This view of asteroid Bennu ejecting particles from its surface was created by combining two images taken by the OSIRIS-REx spacecraft on January 19, 2019.
A mighty spacecraft is headed towards Earth, carrying rock and dust from a distant asteroid to hand off to eager scientists waiting to analyze the precious sample. The OSIRIS-REx mission recently fired its thrusters to set itself on a course towards the sample drop-off site, with its rendezvous on Earth scheduled for later this month.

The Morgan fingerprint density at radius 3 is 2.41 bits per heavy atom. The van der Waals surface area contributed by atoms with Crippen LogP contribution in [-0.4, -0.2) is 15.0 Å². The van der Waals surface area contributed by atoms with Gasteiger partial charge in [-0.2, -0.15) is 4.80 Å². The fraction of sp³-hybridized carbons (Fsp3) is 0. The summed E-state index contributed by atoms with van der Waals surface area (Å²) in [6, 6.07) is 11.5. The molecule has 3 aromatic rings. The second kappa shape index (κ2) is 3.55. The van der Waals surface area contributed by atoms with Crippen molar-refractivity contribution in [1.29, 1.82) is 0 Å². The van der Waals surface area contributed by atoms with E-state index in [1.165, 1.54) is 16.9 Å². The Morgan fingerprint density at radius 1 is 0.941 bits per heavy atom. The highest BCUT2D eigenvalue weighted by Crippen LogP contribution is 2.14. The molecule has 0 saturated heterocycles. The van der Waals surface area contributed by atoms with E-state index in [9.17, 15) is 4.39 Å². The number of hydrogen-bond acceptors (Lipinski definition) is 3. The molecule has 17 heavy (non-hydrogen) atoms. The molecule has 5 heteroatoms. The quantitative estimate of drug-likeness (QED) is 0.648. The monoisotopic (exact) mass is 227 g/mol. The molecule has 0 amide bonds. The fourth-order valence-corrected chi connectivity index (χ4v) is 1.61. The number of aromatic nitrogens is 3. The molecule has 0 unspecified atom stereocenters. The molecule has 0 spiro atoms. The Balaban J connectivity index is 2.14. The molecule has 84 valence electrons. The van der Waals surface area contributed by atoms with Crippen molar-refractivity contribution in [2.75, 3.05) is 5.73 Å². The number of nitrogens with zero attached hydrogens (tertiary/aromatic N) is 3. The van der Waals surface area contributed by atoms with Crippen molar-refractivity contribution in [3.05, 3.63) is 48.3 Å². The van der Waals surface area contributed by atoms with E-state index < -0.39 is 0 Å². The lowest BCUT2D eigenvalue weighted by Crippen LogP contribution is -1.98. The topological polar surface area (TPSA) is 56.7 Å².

NASA’s OSIRIS-REx spacecraft completed a trajectory correction maneuver on Sunday, altering its velocity by approximately 0.5 miles per hour (under 1 kilometer per hour) relative to Earth, the space agency announced on Monday. If it hadn’t pulled off this critical course correction, the spacecraft would have flown right past Earth.
The spacecraft is currently at a distance of 4 million miles away from Earth (7 million kilometers), traveling at a speed of about 14,000 mph (about 23,000 km/hr) toward its drop off zone. OSIRIS-REx may need to carry out another course correction maneuver on September 17, one week before its big delivery is due.
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